In the east, it connects to the Baltic Sea via the Skagerrak and Kattegat, narrow straits that separate Denmark from Norway and Sweden respectively. In the north it is bordered by the Shetland Islands, connects with the Norwegian Sea, which lies in the north-eastern part of the Atlantic; the North Sea is more than 970 kilometres long and 580 kilometres wide, with an area of 570,000 square kilometres and a volume of 54,000 cubic kilometres. Around the edges of the North Sea are sizeable islands and archipelagos, including Shetland and the Frisian Islands; the North Sea receives freshwater from a number of European continental watersheds, as well as the British Isles. A large part of the European drainage basin empties into the North Sea, including water from the Baltic Sea; the largest and most important rivers flowing into the North Sea are the Elbe and the Rhine – Meuse watershed. Around 185 million people live in the catchment area of the rivers discharging into the North Sea encompassing some industrialized areas.
For the most part, the sea lies on the European continental shelf with a mean depth of 90 metres. The only exception is the Norwegian trench, which extends parallel to the Norwegian shoreline from Oslo to an area north of Bergen, it has a maximum depth of 725 metres. The Dogger Bank, a vast moraine, or accumulation of unconsolidated glacial debris, rises to a mere 15 to 30 m below the surface; this feature has produced the finest fishing location of the North Sea. The Long Forties and the Broad Fourteens are large areas with uniform depth in fathoms; these great banks and others make the North Sea hazardous to navigate, alleviated by the implementation of satellite navigation systems. The Devil's Hole lies 200 miles east of Scotland; the feature is a series of asymmetrical trenches between 20 and 30 kilometres long and two kilometres wide and up to 230 metres deep. Other areas which are less deep are Fisher Bank and Noordhinder Bank; the International Hydrographic Organization defines the limits of the North Sea as follows: On the Southwest.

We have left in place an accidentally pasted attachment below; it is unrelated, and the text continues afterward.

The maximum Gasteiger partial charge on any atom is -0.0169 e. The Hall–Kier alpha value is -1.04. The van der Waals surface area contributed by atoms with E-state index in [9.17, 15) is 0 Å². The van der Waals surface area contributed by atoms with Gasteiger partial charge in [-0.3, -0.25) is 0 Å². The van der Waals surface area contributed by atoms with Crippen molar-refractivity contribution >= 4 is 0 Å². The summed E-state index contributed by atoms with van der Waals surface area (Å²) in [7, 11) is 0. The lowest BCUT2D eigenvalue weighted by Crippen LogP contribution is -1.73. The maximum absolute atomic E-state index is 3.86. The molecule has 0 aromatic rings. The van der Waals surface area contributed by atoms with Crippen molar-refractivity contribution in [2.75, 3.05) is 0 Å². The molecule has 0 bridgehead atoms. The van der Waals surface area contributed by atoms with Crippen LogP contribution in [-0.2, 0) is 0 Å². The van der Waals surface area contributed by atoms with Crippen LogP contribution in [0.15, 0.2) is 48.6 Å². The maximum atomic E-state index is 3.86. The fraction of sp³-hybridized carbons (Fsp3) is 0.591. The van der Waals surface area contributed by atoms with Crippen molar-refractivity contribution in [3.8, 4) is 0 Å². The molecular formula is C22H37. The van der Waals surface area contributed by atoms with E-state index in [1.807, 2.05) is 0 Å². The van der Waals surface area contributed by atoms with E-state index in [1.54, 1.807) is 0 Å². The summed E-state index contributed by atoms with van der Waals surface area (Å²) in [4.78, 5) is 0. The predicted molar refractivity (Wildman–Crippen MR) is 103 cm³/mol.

A line joining the Walde Lighthouse and Leathercoat Point. On the Northwest. From Dunnet Head in Scotland to Tor Ness in the Island of Hoy, thence through this island to the Kame of Hoy on to Breck Ness on Mainland through this island to Costa Head and to Inga Ness in Westray through Westray, to Bow Head, across to Mull Head and on to Seal Skerry and thence to Horse Island. On the North. From the North point of the Mainland of the Shetland Islands, across to Graveland Ness in the Island of Yell, through Yell to Gloup Ness and across to Spoo Ness in Unst island, through Unst to Herma Ness, on to the SW point of the Rumblings and to Muckle Flugga all these being included in the North Sea area.